Birmingham Local Lockdown: Property Industry Keeps Its Fears To Itself
The experimental opening came as meetings take place to determine whether Birmingham will face further coronavirus restrictions. The city’s infection rate is now close to 70 per 100,000.
Birmingham City Council acquired additional powers to impose controls on public places in August 2020.
Landlords and senior brokers are fighting shy of public comment on the threat to their tenants and income streams. Brindleyplace declined Bisnow’s invitation to comment.
Designed to encourage people to visit Birmingham, the produce market was held in Brindleyplace’s Central Square on Friday, with a range of sellers keen to reach out to potential buyers.
The optimistic assumption was that with more and more office workers returning to their workplaces across Brindleyplace and Birmingham city centre in general, it was also a chance for people to experience something new in the heart of the estate.
Stalls included those selling pancakes, artisan chocolates and cupcakes, cannoli, oils, organic beer and wine, fresh meat, olives, coffee, ice cream and honey.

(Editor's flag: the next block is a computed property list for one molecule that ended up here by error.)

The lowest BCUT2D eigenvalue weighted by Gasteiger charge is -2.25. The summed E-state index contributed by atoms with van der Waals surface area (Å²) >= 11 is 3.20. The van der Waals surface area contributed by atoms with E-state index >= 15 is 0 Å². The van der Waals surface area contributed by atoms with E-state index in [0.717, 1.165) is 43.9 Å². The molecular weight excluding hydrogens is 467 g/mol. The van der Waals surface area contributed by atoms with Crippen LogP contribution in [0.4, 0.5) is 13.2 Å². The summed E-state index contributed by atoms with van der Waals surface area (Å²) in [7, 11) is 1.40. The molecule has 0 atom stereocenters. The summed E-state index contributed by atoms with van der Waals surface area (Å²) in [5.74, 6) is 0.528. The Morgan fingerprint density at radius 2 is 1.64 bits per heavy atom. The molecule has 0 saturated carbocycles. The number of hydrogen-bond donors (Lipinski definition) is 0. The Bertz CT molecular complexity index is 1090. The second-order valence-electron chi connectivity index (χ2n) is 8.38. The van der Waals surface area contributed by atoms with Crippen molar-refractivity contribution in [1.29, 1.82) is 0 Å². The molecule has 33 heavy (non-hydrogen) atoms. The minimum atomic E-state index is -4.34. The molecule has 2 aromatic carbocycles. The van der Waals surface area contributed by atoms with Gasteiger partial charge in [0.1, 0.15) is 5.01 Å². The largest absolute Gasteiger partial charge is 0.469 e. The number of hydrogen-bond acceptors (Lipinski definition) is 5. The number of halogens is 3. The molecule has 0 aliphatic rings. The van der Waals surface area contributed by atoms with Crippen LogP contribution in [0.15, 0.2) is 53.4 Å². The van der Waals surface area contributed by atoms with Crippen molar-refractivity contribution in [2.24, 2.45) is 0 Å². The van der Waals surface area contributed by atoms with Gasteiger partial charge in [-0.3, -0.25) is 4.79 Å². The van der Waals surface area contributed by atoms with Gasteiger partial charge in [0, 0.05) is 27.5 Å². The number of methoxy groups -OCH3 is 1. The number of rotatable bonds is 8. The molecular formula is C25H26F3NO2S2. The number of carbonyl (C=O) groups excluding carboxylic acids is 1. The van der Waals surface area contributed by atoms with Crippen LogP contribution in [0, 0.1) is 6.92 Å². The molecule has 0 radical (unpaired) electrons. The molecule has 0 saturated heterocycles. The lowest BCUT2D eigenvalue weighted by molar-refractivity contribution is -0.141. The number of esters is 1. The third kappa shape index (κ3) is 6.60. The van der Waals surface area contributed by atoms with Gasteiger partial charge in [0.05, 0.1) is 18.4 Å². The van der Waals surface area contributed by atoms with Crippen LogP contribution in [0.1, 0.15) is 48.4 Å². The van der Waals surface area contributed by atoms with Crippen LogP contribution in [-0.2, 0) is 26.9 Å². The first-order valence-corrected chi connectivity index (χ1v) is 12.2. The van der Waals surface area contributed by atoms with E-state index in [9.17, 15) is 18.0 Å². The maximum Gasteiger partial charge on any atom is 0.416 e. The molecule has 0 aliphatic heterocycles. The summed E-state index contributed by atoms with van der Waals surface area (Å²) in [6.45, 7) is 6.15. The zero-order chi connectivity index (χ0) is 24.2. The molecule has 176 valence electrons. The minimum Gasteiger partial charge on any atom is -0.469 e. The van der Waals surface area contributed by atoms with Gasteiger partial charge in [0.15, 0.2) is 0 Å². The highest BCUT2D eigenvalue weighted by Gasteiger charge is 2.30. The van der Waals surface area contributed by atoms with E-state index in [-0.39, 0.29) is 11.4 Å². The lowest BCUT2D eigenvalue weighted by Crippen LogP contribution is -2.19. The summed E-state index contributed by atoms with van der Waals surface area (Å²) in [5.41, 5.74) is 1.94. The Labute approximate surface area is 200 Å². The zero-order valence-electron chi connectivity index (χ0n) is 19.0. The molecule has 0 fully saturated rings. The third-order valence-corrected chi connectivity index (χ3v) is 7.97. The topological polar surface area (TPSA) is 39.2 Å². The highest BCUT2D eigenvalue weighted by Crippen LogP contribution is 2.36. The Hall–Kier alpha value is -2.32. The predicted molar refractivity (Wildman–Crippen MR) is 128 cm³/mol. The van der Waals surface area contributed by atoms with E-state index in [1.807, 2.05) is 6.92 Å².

“Today was a perfect opportunity to encourage office users as well as visitors to Brindleyplace to enjoy the produce market and take something home or back to the office for later," Brindleyplace Marketing Executive Stacey Muir said in a press release.
Birmingham remains on Public Health England’s watchlist of locations with rising levels of coronavirus infection. Some wards in the city have an infection rate of 1,200 per 100,000 residents, a value many times above the government’s target of around 20 per 100,000, or the 50 per 100,000 that heralds further restrictions.
The Department of Health said it is keeping the data under review, Politico reported.